Yes, stranger things have happened – notably in 1971, when the Bruins were even scarier than the Capitals.
And there was the Miracle on Ice, when a guy in plaid bell-bottoms coached the U.S. to an Olympic win over a whole team of Alexander Ovechkins.
In his superb Daily Hab-it blog, my man Arpon Basu outlines some advantages the Canadiens have in this series: playoff experience, the PK, goaltending.
The Canadiens have a puncher’s chance, a term used in boxing to describe the possibility that a hopelessly outclassed fighter will land a punch hard enough to KO the superior combatant.
The comparison to boxing raises the issue that I think will doom the Canadiens in this series: Size.
Washington is WAY bigger. Apart from Ovechkin, who’s a moose, consider these bruisers:
Jason Chimera, 6’4″, 214
Eric Fehr, 6’4″ 212
Mike Knuble, 6’3″, 223
Brooks Laich, 6’2″, 200
David Steckel, 6’5″, 217
At the trade deadline, Washington general manager George McPhee landed Scott Walker, who’s only 5’10”, 196 but punches above his weight … ask Aaron Ward.
The smallest Washington defencman is Jow Corvo at 6′, 204. Jeff Schultz is the biggest at 6’6″ 230.
Is size the absolute determinant in hockey?
Not necessarily. But it’s important in the playoffs, when the preponderance of goals are scored in the dirty areas, where all but Brian Gionta fear to tread.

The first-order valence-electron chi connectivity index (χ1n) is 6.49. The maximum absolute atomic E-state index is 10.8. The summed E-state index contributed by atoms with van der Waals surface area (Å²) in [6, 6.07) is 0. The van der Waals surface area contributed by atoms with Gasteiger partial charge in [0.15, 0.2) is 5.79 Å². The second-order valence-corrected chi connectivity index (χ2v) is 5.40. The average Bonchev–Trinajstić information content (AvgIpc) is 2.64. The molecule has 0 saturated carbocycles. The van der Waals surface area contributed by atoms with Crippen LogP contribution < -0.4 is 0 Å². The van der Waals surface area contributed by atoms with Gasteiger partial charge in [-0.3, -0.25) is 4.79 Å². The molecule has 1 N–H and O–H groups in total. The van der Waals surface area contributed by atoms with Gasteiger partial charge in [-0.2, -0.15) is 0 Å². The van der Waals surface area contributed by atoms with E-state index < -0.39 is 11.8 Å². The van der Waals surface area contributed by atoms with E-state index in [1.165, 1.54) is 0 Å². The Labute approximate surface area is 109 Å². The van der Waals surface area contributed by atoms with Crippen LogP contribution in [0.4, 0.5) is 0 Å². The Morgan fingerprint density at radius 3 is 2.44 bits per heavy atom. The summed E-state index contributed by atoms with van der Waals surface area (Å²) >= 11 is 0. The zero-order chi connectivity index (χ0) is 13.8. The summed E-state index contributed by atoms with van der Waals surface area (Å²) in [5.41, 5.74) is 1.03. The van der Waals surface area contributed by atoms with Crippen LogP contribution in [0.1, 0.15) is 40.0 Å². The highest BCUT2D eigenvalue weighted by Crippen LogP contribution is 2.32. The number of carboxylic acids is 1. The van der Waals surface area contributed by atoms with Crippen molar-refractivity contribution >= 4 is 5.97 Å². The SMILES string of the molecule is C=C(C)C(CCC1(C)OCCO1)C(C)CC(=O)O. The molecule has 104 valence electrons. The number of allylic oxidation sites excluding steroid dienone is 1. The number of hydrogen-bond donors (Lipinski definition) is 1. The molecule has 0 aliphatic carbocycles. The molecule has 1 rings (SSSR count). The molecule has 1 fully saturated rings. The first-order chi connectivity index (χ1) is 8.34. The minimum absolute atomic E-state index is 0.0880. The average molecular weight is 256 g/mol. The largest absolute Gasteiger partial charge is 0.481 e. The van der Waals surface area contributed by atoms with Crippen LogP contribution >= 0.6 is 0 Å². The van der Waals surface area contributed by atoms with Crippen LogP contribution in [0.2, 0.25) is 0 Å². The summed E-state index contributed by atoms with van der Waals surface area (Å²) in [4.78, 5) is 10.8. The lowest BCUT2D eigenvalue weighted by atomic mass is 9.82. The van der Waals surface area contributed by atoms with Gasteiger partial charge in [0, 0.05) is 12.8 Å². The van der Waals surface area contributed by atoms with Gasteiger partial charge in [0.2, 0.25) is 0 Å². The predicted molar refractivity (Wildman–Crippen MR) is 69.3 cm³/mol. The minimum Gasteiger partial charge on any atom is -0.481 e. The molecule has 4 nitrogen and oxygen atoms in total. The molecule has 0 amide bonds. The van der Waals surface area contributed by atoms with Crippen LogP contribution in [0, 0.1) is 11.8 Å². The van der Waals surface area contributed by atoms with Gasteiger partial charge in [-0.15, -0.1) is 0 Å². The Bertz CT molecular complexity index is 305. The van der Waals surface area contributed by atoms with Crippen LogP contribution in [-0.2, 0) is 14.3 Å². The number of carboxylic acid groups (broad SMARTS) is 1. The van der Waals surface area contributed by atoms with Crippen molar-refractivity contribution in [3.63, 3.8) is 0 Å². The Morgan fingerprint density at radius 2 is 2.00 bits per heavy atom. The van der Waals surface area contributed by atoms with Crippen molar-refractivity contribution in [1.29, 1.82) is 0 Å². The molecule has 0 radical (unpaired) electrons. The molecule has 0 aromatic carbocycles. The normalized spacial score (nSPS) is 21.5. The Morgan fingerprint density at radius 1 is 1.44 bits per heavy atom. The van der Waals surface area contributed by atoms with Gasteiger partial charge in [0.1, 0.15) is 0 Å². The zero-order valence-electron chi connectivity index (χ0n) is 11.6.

A good big team will beat a good small team every time out.
What a good big team will do to a mediocre small team might not be pretty to watch.
I think Bruce Boudreau will try to set a tone for the series by having his guys come out thumpin’.
The Washington coach will get a matchup that pits his big boppers against the defence pairing of Marc-André Bergeron and Andrei Markov. Josh Gorges will take a pounding. So will Jaro Spacek.
(Boudreau will be less concerned by forward match-ups. He won’t tell Ovechkin “If you see Mathieu Darche, get off the ice.”)
Wearing down the Canadiens’ D will open it up for Washington’s skill guys. And then things could get really ugly.
The stat that jumps out at me is 5-on-5 goals: Washington had 213 this season. That’s 81 more – one per game – than the Canadiens scored 5-on-5. In fact, it’s more than the Canadiens’ TOTAL 210 goals.
Maybe the key to victory will be coincident minors. In 4-on-4 hockey, the Canadiens outscored Washington 11-5 this season.
Enough doom and gllom
Upsets happen. That’s why they play the games.
I think Brian Gionta and Scott Gomez will play well.
I’m less confident about Tomas Plekanec. The president of the José Theodore fan club played alot of minutes tis season, and the workload took its toll – as it did with Roman Hamrlik – down the stretch.
Mike Cammaleri will have to recapture his mojo.
Benoit Pouliot will have to elevate his game and rekindle hope that this highly-skilled but underachieving kid can become an impact player in Montreal.
Andrei Kostitsyn … ah, what can I say about my favourite whipping boy? AK46 was seventh on the team in scoring. MAB, for heaven’s sake, was sixth.
Then there’s Jaro.
If he gets the call for Game 1 – and I expect he will – Halak will be making his 44th start. That’s 10 more than last season.
Make no mistake: Jaro is the reason the Canadiens are in the playoffs.
But let’s not kid ourselves: in three games the Canadiens had to win, Halak was fair-to-crap.
One more sleep.
Prediction: Washington in five.